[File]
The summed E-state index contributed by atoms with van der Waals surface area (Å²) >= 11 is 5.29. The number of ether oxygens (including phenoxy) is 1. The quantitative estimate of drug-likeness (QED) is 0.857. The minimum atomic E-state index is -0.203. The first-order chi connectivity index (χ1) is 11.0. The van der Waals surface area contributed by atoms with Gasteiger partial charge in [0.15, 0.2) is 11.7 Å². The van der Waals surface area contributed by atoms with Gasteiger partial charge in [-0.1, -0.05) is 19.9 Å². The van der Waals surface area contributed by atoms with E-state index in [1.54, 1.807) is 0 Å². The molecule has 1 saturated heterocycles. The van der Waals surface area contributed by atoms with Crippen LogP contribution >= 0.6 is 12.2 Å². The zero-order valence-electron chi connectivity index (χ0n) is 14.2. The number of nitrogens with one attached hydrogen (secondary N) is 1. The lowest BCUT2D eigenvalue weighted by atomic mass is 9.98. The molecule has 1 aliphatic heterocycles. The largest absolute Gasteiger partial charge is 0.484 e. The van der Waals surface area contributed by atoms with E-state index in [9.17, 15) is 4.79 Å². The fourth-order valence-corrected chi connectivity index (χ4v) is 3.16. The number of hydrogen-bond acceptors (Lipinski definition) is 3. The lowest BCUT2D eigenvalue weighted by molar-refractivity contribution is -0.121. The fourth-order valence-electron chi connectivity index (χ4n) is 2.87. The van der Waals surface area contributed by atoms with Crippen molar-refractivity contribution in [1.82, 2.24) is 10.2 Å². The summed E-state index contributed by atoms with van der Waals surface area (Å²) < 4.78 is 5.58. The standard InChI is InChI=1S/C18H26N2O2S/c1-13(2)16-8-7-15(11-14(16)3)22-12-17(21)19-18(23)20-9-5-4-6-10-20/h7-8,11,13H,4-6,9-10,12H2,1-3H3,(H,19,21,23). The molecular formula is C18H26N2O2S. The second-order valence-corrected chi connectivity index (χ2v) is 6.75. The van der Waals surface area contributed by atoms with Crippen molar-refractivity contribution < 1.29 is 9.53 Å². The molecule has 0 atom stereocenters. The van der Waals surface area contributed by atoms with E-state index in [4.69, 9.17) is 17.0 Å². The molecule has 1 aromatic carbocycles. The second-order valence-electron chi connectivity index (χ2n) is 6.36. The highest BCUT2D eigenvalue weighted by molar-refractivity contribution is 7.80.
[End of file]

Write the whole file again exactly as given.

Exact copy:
The summed E-state index contributed by atoms with van der Waals surface area (Å²) >= 11 is 5.29. The number of ether oxygens (including phenoxy) is 1. The quantitative estimate of drug-likeness (QED) is 0.857. The minimum atomic E-state index is -0.203. The first-order chi connectivity index (χ1) is 11.0. The van der Waals surface area contributed by atoms with Gasteiger partial charge in [0.15, 0.2) is 11.7 Å². The van der Waals surface area contributed by atoms with Gasteiger partial charge in [-0.1, -0.05) is 19.9 Å². The van der Waals surface area contributed by atoms with E-state index in [1.54, 1.807) is 0 Å². The molecule has 1 saturated heterocycles. The van der Waals surface area contributed by atoms with Crippen LogP contribution >= 0.6 is 12.2 Å². The zero-order valence-electron chi connectivity index (χ0n) is 14.2. The number of nitrogens with one attached hydrogen (secondary N) is 1. The lowest BCUT2D eigenvalue weighted by atomic mass is 9.98. The molecule has 1 aliphatic heterocycles. The largest absolute Gasteiger partial charge is 0.484 e. The van der Waals surface area contributed by atoms with E-state index in [9.17, 15) is 4.79 Å². The fourth-order valence-corrected chi connectivity index (χ4v) is 3.16. The number of hydrogen-bond acceptors (Lipinski definition) is 3. The lowest BCUT2D eigenvalue weighted by molar-refractivity contribution is -0.121. The fourth-order valence-electron chi connectivity index (χ4n) is 2.87. The van der Waals surface area contributed by atoms with Crippen molar-refractivity contribution in [1.82, 2.24) is 10.2 Å². The summed E-state index contributed by atoms with van der Waals surface area (Å²) < 4.78 is 5.58. The standard InChI is InChI=1S/C18H26N2O2S/c1-13(2)16-8-7-15(11-14(16)3)22-12-17(21)19-18(23)20-9-5-4-6-10-20/h7-8,11,13H,4-6,9-10,12H2,1-3H3,(H,19,21,23). The molecular formula is C18H26N2O2S. The second-order valence-corrected chi connectivity index (χ2v) is 6.75. The van der Waals surface area contributed by atoms with Crippen molar-refractivity contribution < 1.29 is 9.53 Å². The molecule has 0 atom stereocenters. The van der Waals surface area contributed by atoms with E-state index in [4.69, 9.17) is 17.0 Å². The molecule has 1 aromatic carbocycles. The second-order valence-electron chi connectivity index (χ2n) is 6.36. The highest BCUT2D eigenvalue weighted by molar-refractivity contribution is 7.80.